All eyes were on the next big European phenom Dragan Bender but Marko Arapovic was perhaps equally as impressive on Croatia’s third-place finish in the 2014 FIBA European championships U18 in Turkey, which finished on Sunday. The six-foot-nine, 220-pound big man looked like the bruising type at first sight but showed a lot more versatility to his game than his physical profile suggested.
He mostly operated from the interior but proved himself capable of extending to the perimeter. Arapovic is a capable jump-shooter, particularly comfortable from the elbow area but also showed deep range. He shot 44% on 50 two-point jump-shots and hit seven of 19 three-point attempts in the tournament. He got good elevation for his size but has room to improve the consistency in his shooting motion, as he didn’t always keep the off-hand pointed up in his follow through. It’s something that should come with practice over time, since Arapovic hit 38 of his 45 foul shots. Free throw shooting is usually an indicator for potential in jump-shot development.
He was able to put the ball on the floor and attack closeouts but his first step was merely average even against this age group and he struggled passing out of dribble penetration, averaging 2.6 turnovers per 28 minutes with two thirds of them classified as bad passes on the play-by-play data. Arapovic also flashed some quality face up passing, both from the perimeter and when he opted to turn his front to the defender in the post, averaging three assists per 28 minutes, which is well above average among position peers.
But he still did most of his work from the post and as a catch-and-score option out of the pick-and-roll and putbacks. Arapovic has a strong frame for this level of competition and was able to establish deep position in the post, where he flashed a very promising turnaround hook shot over his right shoulder. He proved himself a good screener who looked to draw contact, able to catch the ball on the move and strong enough to finish through contact at this level. Arapovic finished his 88 two-point attempts at a 53.4% clip and grabbed 2.7 offensive rebounds per 28 minutes, which put a lot of pressure on opposing defenses and resulted in 3.8 fouls drawn per 28 minutes.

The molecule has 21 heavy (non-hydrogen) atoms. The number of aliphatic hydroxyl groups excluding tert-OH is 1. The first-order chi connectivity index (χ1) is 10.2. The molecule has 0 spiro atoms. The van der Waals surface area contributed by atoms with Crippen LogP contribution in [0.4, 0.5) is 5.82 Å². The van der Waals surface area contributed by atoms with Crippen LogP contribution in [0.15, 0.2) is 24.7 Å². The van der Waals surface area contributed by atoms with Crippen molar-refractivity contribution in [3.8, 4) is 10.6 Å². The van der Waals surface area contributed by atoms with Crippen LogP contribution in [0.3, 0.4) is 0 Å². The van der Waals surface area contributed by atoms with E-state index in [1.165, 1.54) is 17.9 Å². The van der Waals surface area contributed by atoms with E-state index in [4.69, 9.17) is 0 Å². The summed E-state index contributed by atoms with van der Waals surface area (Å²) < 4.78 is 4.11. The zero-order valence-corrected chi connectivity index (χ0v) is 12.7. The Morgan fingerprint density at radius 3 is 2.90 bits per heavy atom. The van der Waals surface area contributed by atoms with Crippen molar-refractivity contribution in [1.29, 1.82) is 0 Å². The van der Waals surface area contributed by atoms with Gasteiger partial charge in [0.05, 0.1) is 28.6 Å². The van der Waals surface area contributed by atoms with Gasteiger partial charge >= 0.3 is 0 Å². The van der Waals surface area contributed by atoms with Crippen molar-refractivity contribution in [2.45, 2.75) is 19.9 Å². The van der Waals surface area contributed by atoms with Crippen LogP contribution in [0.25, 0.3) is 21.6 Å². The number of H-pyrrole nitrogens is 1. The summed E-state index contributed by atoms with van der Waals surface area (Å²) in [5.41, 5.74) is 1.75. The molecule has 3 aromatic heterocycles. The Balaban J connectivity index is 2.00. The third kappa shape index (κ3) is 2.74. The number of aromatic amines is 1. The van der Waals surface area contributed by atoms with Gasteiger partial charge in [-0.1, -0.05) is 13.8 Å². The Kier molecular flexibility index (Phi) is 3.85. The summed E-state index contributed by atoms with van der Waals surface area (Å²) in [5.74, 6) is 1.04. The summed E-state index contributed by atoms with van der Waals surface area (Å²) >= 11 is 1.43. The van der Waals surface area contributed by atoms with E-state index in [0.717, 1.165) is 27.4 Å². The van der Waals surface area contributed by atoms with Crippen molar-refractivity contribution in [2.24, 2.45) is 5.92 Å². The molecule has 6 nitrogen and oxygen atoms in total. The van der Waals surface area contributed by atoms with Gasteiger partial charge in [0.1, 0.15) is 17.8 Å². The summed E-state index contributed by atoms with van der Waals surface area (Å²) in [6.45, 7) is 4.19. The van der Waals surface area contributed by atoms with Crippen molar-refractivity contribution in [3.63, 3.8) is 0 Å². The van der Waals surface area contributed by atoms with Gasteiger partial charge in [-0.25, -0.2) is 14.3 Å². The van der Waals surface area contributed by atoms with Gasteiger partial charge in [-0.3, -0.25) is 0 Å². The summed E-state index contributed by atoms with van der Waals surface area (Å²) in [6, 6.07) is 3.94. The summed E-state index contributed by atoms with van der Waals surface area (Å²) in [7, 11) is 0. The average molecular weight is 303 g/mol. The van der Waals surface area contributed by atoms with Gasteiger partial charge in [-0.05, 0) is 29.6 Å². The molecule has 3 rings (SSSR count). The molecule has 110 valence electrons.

Croatia defended the pick-and-roll by having its big men showing-and-recovering and Arapovic shuffled his feet laterally quite impressively. When forced to guard in the perimeter, he showed the ability to contain dribble penetration through contact but is not really suited to guard in space. He made his rotations in time off the weak side but is unable to play above the rim at this point, blocking just four shots in 223 minutes on the court. And despite his frame, he was moved on the post, even by a skinnier type such as Yankuba Sima. Arapovic was a force on the glass, though, ranking in the top 10 in the defensive rebounds, controlling 6.2 per 28 minutes.
Editor’s Note: Statistical data for this post was researched at FIBAEurope.com.
Rafael Uehara is the managing editor of ‘Basketball Scouting’. More of his work can be found here or at Upside & Motor, where he is a regular contributor. He can be followed on twitter as @rafael_uehara.